"Given the important role played by muscle strength and power in cycling performance, the UCI has decided to increase the transition period on low testosterone from 12 to 24 months. In addition, the UCI has decided to lower the maximum permitted plasma testosterone level (currently 5 nmol/L) to 2.5 nmol/L. This value corresponds to the maximum testosterone level found in 99.99% of the female population."
https://www.uci.org/pressrelease/uci-ma ... ytpsYw5e6p

And the Guardian's explainer, including Bridges v Kenny L:
https://www.theguardian.com/sport/2022/ ... r-athletes

Jonathan
Tangled Metal
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Re: British Cycling Balls Up its Transgender Policy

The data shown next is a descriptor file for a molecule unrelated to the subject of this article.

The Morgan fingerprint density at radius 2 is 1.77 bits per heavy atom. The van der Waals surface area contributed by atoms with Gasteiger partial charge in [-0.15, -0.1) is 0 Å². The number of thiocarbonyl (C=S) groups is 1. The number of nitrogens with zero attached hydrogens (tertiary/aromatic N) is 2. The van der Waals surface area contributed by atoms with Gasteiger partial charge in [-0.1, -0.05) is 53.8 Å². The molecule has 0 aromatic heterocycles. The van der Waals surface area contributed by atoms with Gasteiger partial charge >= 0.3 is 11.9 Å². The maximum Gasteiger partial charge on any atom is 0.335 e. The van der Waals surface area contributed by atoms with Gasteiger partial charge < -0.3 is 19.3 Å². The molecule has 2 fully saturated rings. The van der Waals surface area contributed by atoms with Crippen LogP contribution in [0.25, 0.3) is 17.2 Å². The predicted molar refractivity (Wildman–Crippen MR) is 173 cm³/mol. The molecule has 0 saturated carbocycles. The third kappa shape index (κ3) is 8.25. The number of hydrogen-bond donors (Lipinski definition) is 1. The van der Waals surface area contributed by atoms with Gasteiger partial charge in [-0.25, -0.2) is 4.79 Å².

Post by Tangled Metal »

What exactly is the issue? Testosterone levels or the development benefits caused by puberty? Testosterone levels can be managed by if the latter then what can be done to negate any potentially unfair advantage?

I have no idea of the science behind it but aiui not even the sporting authorities and experts fully understand it. I read something about the testosterone levels being an easy fudge based on a misunderstanding of the science and issues. Not exactly factually supported solution but something to show they're being fair. It seems to me that they're looking at one thing not the whole thing.

Kind of like if they let you take muscle building drugs for power events but only so long as your biceps don't get above a certain circumference. Could be very, very wrong though.
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Re: British Cycling Balls Up its Transgender Policy

Post by Jdsk »

The issue is trying to find a fair solution to a complex problem with multiple actors. As you have identified.

The underlying science can only ever inform that, and its ability to inform is improving, as usual.